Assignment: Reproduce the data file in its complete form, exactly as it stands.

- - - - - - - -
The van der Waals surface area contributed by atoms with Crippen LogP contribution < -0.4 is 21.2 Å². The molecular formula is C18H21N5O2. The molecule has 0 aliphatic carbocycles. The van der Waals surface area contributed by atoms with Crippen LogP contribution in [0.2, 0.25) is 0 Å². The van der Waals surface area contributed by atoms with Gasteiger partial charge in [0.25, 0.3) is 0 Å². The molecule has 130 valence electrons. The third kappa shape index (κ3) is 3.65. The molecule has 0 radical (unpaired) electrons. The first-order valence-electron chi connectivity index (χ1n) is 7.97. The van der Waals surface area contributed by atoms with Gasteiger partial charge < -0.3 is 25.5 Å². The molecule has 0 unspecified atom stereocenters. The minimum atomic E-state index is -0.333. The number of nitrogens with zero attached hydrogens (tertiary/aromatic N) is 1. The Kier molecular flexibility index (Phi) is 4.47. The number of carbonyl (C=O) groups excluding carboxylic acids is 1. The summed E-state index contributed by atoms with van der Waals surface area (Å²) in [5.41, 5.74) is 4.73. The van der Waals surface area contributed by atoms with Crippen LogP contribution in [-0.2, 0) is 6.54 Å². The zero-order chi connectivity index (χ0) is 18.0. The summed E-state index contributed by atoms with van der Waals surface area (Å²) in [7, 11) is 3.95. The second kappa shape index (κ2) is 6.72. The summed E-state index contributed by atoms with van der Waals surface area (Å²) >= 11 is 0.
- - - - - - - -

The van der Waals surface area contributed by atoms with Crippen LogP contribution < -0.4 is 21.2 Å². The molecular formula is C18H21N5O2. The molecule has 0 aliphatic carbocycles. The van der Waals surface area contributed by atoms with Crippen LogP contribution in [0.2, 0.25) is 0 Å². The van der Waals surface area contributed by atoms with Gasteiger partial charge in [0.25, 0.3) is 0 Å². The molecule has 130 valence electrons. The third kappa shape index (κ3) is 3.65. The molecule has 0 radical (unpaired) electrons. The first-order valence-electron chi connectivity index (χ1n) is 7.97. The van der Waals surface area contributed by atoms with Gasteiger partial charge < -0.3 is 25.5 Å². The molecule has 0 unspecified atom stereocenters. The minimum atomic E-state index is -0.333. The number of nitrogens with zero attached hydrogens (tertiary/aromatic N) is 1. The Kier molecular flexibility index (Phi) is 4.47. The number of carbonyl (C=O) groups excluding carboxylic acids is 1. The summed E-state index contributed by atoms with van der Waals surface area (Å²) in [5.41, 5.74) is 4.73. The van der Waals surface area contributed by atoms with Crippen LogP contribution in [-0.2, 0) is 6.54 Å². The zero-order chi connectivity index (χ0) is 18.0. The summed E-state index contributed by atoms with van der Waals surface area (Å²) in [7, 11) is 3.95. The second kappa shape index (κ2) is 6.72. The summed E-state index contributed by atoms with van der Waals surface area (Å²) >= 11 is 0.